NAB: Microsoft nears 3 million IPTV users
Using NAB to tout new interactivity functions of Microsoft Mediaroom
LAS VEGAS – From the outset, Microsoft’s approach to IPTV, now called Microsoft Mediaroom, was scoffed at by critics and competitors as too server-intensive. Now it appears Microsoft is getting the last laugh. At NAB 2009,Microsoft announced its global IPTV deployments will soon reach 3 million consumers, more than double the number from NAB 2008 and number one globally, according to Screen Digest. Just as importantly, IPTV service providers and applications developers are introducing interactive features that actually take advantage of all those servers, said Shari Barnett, director, media services for Connected TV at Microsoft.
Microsoft is even beginning to see traction among smaller service providers in North America, many of whom has shied away from Mediaroom as too expensive and complex. “We are talking to a lot of independent telcos in the US,” Barnett said. “They are beginning to see that the TCO [total cost of ownership] makes sense. We are also doing a lot to reduce the number of servers required, to combine functions – we are very aware that is an issue.”
By basing interactive content and features in the network, Microsoft has enabled interactive applications to run independent of the set-top box, which differentiates IPTV interactivity from that offered by Tru2Way, for example, Barnett said. One of the applications Microsoft is showcasing at NAB is an AP Red Carpet application, developed by the Associated Press, that pulls content from the AP Web site into an interactive application on the television that lets viewers watch photos or videos from Hollywood Red Carpet events such as movie premieres. “The application runs in the network, it doesn’t tax the set-top box,” Barnett explained. “The application tells the set-top box how to display the content on the screen. That’s as opposed to Tru2Way where the application downloads onto the set-top box and runs on the set-top box.”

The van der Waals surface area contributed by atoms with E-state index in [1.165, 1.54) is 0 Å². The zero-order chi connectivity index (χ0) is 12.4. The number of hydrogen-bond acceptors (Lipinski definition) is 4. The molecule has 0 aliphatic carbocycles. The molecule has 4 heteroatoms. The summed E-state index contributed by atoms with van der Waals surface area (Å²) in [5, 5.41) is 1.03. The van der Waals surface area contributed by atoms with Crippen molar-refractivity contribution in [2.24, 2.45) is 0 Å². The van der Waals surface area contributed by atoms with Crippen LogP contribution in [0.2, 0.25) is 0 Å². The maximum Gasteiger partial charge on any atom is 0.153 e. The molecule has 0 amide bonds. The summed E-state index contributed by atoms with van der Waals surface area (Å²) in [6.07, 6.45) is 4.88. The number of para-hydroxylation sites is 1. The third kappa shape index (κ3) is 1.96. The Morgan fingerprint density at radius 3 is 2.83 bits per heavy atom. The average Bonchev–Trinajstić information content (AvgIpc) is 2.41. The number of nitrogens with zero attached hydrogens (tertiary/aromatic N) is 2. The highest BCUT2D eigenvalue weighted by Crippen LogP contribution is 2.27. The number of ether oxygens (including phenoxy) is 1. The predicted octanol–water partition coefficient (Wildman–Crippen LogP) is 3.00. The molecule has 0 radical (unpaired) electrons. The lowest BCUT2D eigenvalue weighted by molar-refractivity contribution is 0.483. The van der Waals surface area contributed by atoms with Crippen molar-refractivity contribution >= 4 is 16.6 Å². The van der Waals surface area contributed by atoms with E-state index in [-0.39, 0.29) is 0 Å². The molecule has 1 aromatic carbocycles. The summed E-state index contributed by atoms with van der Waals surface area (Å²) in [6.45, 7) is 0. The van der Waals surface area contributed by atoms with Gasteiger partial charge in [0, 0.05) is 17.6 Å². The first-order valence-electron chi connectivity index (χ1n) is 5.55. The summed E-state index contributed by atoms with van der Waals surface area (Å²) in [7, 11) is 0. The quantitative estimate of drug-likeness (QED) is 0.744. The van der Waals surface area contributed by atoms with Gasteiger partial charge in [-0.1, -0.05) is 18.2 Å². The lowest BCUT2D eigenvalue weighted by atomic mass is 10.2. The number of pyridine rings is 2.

Another interactive application, developed by the BBC for its TopGear show, uses content from the TopGear Web site and from on-demand servers, and allows different levels of interactivity, depending on the viewer choice. Viewers can augment their view of the current show or leave that show entirely to see previously stored content, Barnett said. BBC also developed an interactive menu offering that pops up, based on pushing one remote-control button, and lets viewers choose to see more news, sports or weather content on demand.
Some Microsoft service provider customers are also creating community sites that enable local content to be pulled from community Web sites onto the TV, or working with broadcasters to create interactive content specific to certain shows, Barnett said.
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